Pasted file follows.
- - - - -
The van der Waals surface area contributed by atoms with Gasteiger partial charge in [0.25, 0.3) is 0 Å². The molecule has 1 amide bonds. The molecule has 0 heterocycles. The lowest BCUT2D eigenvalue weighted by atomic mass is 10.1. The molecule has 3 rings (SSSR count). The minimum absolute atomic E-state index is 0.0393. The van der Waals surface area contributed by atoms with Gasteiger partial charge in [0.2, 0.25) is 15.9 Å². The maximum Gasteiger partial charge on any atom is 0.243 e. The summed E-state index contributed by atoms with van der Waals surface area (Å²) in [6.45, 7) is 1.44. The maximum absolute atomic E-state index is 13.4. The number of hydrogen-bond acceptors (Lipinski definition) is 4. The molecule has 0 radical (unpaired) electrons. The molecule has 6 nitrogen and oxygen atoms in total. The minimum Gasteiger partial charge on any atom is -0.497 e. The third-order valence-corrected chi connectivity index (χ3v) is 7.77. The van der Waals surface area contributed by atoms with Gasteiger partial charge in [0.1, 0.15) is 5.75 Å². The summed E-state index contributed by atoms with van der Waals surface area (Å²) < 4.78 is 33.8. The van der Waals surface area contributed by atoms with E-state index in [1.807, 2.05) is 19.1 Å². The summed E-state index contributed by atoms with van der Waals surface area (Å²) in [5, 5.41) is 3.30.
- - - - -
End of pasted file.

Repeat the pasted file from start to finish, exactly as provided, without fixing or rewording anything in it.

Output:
The van der Waals surface area contributed by atoms with Gasteiger partial charge in [0.25, 0.3) is 0 Å². The molecule has 1 amide bonds. The molecule has 0 heterocycles. The lowest BCUT2D eigenvalue weighted by atomic mass is 10.1. The molecule has 3 rings (SSSR count). The minimum absolute atomic E-state index is 0.0393. The van der Waals surface area contributed by atoms with Gasteiger partial charge in [0.2, 0.25) is 15.9 Å². The maximum Gasteiger partial charge on any atom is 0.243 e. The summed E-state index contributed by atoms with van der Waals surface area (Å²) in [6.45, 7) is 1.44. The maximum absolute atomic E-state index is 13.4. The number of hydrogen-bond acceptors (Lipinski definition) is 4. The molecule has 0 radical (unpaired) electrons. The molecule has 6 nitrogen and oxygen atoms in total. The minimum Gasteiger partial charge on any atom is -0.497 e. The third-order valence-corrected chi connectivity index (χ3v) is 7.77. The van der Waals surface area contributed by atoms with Gasteiger partial charge in [0.1, 0.15) is 5.75 Å². The summed E-state index contributed by atoms with van der Waals surface area (Å²) < 4.78 is 33.8. The van der Waals surface area contributed by atoms with E-state index in [1.807, 2.05) is 19.1 Å². The summed E-state index contributed by atoms with van der Waals surface area (Å²) in [5, 5.41) is 3.30.